As part of the 2019 Ontario Economic Outlook and Fiscal Review, Ontario's Conservative Ford government announced its plan to make three updates to cannabis retail rules. (It did not release draft regulations or a timeline.)
Financial Post, Twitter—Trina Fraser
The Cannabis Council of Canada hailed the moves as "a strong signal to the legal cannabis industry in Ontario" (while also demanding the government announce a REC retail expansion timeline).
The Ontario government predicted the OCS would turn a $10M profit in fiscal 2019-20, followed by $75M in 2020-21, and $80M in 2021-22.
Citing concern about VAPI, Quebec government sources told La Presse the Société Québécoise Du Cannabis (SQDC) will be prevented from selling vapeable extract products such as vape pens, effectively banning them in the province.
La Presse—In French
The government will also delay the launch of edible products in the SQDC from December 16 to January 1, in order to sync the edibles launch with the new ban on cannabis consumption by adults 18 to 21. (The province banned sweetened edibles this summer along with the aforementioned extracts).
Montreal civil-rights lawyer Julius Grey plans to challenge the constitutionality of raising the REC age.
Interested in advertising in the WeedWeek newsletter, website, or podcast? Reach out to our advertising team so we can help you spark up a campaign.
Canopy announced it will give Toronto rapper Drake a 60% stake in the newly created company More Life Growth (named after Drake's 2017 More Life mixtape). The company will take over a licensed Toronto production facility licensed by Canopy, who will continue to operate it and distribute its products.
Financial Post, Drake
Canopy reportedly beat Aurora to a deal with Drake, thanks in part to negotiations the hip-hop star made with ousted Canopy co-founder and co-CEO Bruce Linton. Insiders hope Drake's entry into the Canadian market will revitalize consumer interest in legal REC while normalizing the sector for consumer-packaged-goods (CPG) companies.
Earlier in the week, Canopy made two moves positioning itself and its brands as luxury items. Teaming up with high-end department store chain Holt Renfrew, Canopy announced the partners would launch a line of holiday-themed cannabis accessories.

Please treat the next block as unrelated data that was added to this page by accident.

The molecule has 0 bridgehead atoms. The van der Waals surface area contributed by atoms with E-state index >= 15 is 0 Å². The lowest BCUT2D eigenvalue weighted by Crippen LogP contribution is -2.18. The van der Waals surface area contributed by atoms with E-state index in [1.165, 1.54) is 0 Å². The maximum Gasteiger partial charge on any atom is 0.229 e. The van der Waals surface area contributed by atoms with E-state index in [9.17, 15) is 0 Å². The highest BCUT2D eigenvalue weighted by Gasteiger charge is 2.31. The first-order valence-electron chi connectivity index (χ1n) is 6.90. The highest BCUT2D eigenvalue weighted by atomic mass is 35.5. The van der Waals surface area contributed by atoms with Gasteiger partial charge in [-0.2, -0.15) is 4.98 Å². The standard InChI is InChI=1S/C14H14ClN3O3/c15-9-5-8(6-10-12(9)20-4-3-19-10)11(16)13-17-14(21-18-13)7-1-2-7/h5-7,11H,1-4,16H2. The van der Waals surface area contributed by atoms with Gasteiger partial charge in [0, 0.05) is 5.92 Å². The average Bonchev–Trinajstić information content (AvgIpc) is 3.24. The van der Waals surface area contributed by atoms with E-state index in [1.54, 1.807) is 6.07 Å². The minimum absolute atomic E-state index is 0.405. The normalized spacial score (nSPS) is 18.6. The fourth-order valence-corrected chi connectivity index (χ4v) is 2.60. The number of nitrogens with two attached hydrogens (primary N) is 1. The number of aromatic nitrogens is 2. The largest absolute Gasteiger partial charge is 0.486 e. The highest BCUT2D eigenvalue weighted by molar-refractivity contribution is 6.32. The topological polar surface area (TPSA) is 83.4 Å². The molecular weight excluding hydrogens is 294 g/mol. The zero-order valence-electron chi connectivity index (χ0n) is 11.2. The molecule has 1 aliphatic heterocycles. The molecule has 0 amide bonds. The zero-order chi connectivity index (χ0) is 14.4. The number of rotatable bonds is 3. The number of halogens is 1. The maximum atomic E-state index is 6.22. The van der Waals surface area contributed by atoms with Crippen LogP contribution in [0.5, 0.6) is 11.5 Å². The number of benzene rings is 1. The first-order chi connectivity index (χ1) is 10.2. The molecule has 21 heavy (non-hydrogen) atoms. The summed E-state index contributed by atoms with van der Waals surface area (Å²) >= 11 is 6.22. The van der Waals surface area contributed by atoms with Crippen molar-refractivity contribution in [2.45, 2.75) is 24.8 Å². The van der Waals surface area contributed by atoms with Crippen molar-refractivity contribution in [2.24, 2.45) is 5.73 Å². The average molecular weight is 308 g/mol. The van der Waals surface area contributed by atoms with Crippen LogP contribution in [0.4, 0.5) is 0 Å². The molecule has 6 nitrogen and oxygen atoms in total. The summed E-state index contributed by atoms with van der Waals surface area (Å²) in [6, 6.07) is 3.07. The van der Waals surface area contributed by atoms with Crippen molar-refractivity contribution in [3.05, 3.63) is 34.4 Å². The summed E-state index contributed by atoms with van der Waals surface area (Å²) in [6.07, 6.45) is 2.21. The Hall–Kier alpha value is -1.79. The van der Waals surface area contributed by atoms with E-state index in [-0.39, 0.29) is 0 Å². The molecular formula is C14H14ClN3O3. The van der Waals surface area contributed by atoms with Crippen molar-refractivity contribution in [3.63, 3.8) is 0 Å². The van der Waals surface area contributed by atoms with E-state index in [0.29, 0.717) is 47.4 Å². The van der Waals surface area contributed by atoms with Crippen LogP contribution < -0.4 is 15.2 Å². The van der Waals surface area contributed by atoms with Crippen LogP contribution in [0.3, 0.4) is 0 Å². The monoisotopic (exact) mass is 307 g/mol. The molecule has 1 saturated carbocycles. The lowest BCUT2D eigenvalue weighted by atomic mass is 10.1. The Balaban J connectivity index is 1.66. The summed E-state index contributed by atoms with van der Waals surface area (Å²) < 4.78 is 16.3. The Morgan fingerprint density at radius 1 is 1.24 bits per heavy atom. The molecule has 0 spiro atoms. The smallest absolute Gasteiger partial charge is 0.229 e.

Holt Renfrew will sell these products alongside "a curated selection" of Tokyo Smoke's accessories in adults-only popup shops in their Vancouver and Toronto stores—but not their Art Deco former-headquarters in Montreal, where they might run afoul of strict Quebec law on sales of cannabis accessories.
Canopy also announced it was in talks to open a Tokyo Smoke store at One Bloor Street in Toronto, at the corner of Yonge—one of Canada's busiest intersections, in a tony shopping neighbourhood known as Mink Mile.
Also this week, Canopy announced it was laying off 15% of its Latin American workforce, another in a series of moves that suggest companies are acknowledging their subsidiaries are losing money and refocusing resources "on revenue generating markets."
MJ Biz Daily, Twitter—Matt Lamers
Ousted Canopy co-CEO and co-founder Bruce Linton joined US MSO Vireo Health International as executive chair. The company is a cannabis research and IP firm. Investors were pleased.
Bloomberg, MJ Biz Daily
LPs and extractors hold such huge stocks of unfinished inventory that some worry about a price crash.
A total of 13,000 kg of legal dry flower sold in August—making the presently held unfinished inventory equal to 30 times that month's sales.
The Canadian Cannabis LP Index fell 18.2% in October, the seventh consecutive month of decline, to a new 52-week low and a 31.6% decline year to date.
New Cannabis Ventures
An analyst at New York's Cantor Fitzgerald said the Canadian cannabis industry has hit its bottom and predicted good news over the next year.
As Ontario opens up the number of licenses it's willing to grant to REC retailers located on First Nations, one of the business-owners eligible for a license—Sherry Lee Ann Kohoko of the Algonquins of Pikwàkanagàn First Nation in the Ottawa Valley—is presently operating an unlicensed dispensary, and doesn't intend to shut it down.
A University of British Columbia study in the Journal of Psychopharmacology found MED "may contribute to reducing" the association between PTSD and severe depression or suicidal states. The authors argue MED shows potential as a PTSD treatment.
An arbitrator ordered Vancouver transit authority TransLink to stop randomly drug-screening an employee who tested positive for cannabis.
Employers say the provinces haven't done enough to educate them about cannabis in the workplace.
New Brunswick Crown monopoly REC retailer Cannabis NB won't make a profit until at least next year, according to new president Patrick Parent.
An interesting legal discussion followed CBC Windsor's profile of a local woman, Alicia Jimmerfield, who invested in a rosin press to offer a "squishing" service, inviting customers to bring in up to their legally allowable 30 grams of dry flower, out of which she would press the rosin. She'd complained she was considered ineligible for business grants from the Windsor-Essex Small Business Centre.
Since 2015, WeedWeek has been the best way to keep up with the Green Rush. Subscribe to our free newsletters today!